Always West and to the Sea

danceIn 2007, the Claremont Review of Books published a short essay by Mark Helprin on the literary tenor of the times. He begins the piece fairly negatively by denouncing current trends in the literary culture, but by the end of the essay he’s ended up outlining his own approach to writing by way of contrast. It’s stuck with me for a decade:

One seldom encounters pure nihilism, for just as anarchists are usually very well-organized, most of what passes for nihilism is a compromise with advocacy. Present literary forms may spurn the individual, emotion, beauty, sacrifice, love, and truth, but they energetically embrace the collective, coldness of feeling, ugliness, self-assertion, contempt, and disbelief. And why? Simply because the acolytes of modernism are terribly and justly afraid. They fear that if they do not display their cynicism they will be taken for fools. They fear that if they commit to and uphold something outside the puppet channels of orthodoxy they will be mocked, that if they are open they will be attacked, that if they appreciate that which is simple and good they will foolishly have overlooked its occult corruptions, that if they stand they will be struck down, that if they love they will lose, and that if they live they will die.

As surely they will. And others of their fears are legitimate as well, so they withdraw from engagement and risk into what they believe is the safety of cynicism and mockery. The sum of their engagement is to show that they are disengaged, and they have built an elaborate edifice, which now casts a shadow over every facet of civilization, for the purpose of representing their cowardice as wisdom. Mainly to protect themselves, they write coldly, cruelly, and as if nothing matters.

But life is short, and things do matter, often more than the human heart can bear. This is an elemental truth that neither temporarily victorious nihilism, nor fashion, nor cowardice can long suppress, which is why the literary tenor of the times cannot and will not last. And which is one reason among many why one must not accept its dictates or write according to its conventions. These must and will fall, for they are subject to constant pressure as generation after generation rises in unprompted affirmation of human nature. And though perhaps none living may see the change, it is an honor to predict and await it.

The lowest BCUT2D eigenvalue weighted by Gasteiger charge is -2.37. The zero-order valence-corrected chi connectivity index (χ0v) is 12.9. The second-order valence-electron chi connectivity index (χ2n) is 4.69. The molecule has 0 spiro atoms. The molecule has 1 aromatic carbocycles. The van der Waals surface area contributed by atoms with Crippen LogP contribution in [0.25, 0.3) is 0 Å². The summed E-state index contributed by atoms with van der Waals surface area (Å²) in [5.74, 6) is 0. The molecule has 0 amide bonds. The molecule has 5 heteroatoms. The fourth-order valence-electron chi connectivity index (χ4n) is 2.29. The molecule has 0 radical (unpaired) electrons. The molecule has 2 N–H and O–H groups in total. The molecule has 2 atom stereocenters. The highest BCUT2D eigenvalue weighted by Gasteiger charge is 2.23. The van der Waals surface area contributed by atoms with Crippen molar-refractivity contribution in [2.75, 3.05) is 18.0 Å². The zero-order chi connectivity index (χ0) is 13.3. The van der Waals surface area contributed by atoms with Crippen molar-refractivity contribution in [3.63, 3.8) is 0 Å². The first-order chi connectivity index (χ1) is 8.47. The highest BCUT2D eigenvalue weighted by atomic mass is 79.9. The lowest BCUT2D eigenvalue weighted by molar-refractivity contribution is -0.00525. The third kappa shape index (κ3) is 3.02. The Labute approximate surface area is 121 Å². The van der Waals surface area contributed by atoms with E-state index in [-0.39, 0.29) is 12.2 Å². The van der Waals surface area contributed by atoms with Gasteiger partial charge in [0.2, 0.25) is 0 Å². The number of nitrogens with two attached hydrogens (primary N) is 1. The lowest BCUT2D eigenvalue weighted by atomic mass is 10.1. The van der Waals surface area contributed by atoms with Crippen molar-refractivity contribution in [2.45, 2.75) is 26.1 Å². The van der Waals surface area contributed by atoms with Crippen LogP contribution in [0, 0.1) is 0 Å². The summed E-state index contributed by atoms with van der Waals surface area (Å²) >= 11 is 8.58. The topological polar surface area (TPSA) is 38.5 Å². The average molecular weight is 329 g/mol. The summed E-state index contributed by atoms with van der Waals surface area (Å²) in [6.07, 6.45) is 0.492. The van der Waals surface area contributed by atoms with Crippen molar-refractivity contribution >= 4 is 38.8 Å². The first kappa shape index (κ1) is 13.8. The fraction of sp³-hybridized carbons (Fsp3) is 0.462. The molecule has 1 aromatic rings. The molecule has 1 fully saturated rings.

Helprin’s latest novel came out at the start of October and as the release date was approaching, I went back over some of the pages I’d dog-eared in his other books. Working through those pages I came across this scene from Refiner’s Fire, which functions as a sort of fictional companion to the approach outlined above:

Then they started from fright, for the Captain had arrived with the grace of a ghost, and stood tall in his white uniform amid the reclining men. Seldom did he move among them. Close to seventy, he had been an admiral of the Royal Navy, who, upon retirement, could not stand to part from the sea. When the water was as smooth as a mirror, pastel by day, rich and blue-hearted by night, he grew restless.

“For those of you who would wonder,” he said, largely in pretext, “we are at the center of the sea, off the trade routes, where few have seen fit to travel. To the northwest is North America”–he pivoted and faced the various directions as he spoke, as accurately as a compass–“to the southwest, Brazil with its jutting northern chin, and then the Amazon and the white Andes; to the southeast, Africa, being worth three or four continents; to the northeast, Europe, the clockmade heart of the mechanical world. We are roped between the four, nearest the dry shelf of Spain.

“Half a thousand years ago the Spaniards, as if sprung from seed, burst in virility upon the sea and passed this point in little ships to find and conquer a new world. Since that time we have been retracing and elaborating their routes, but have none of our own. Since that time we have become as immobile as whales upon the beach–fat, shoddy, recreant, dissolving. For there is only one condition in which a man’s soul and flesh become as lean and pure as his armor; in which he finds in the art of his language and the awe of his music, unification with his own mobile limbs; in which he can find entertainment so intense as to draw him without a twitch into complete abandonment of the things of the world; in which he gathers speed and rises to his natural task as if he were an eagle destined for flight or a porpoise propelled in arcs across the water.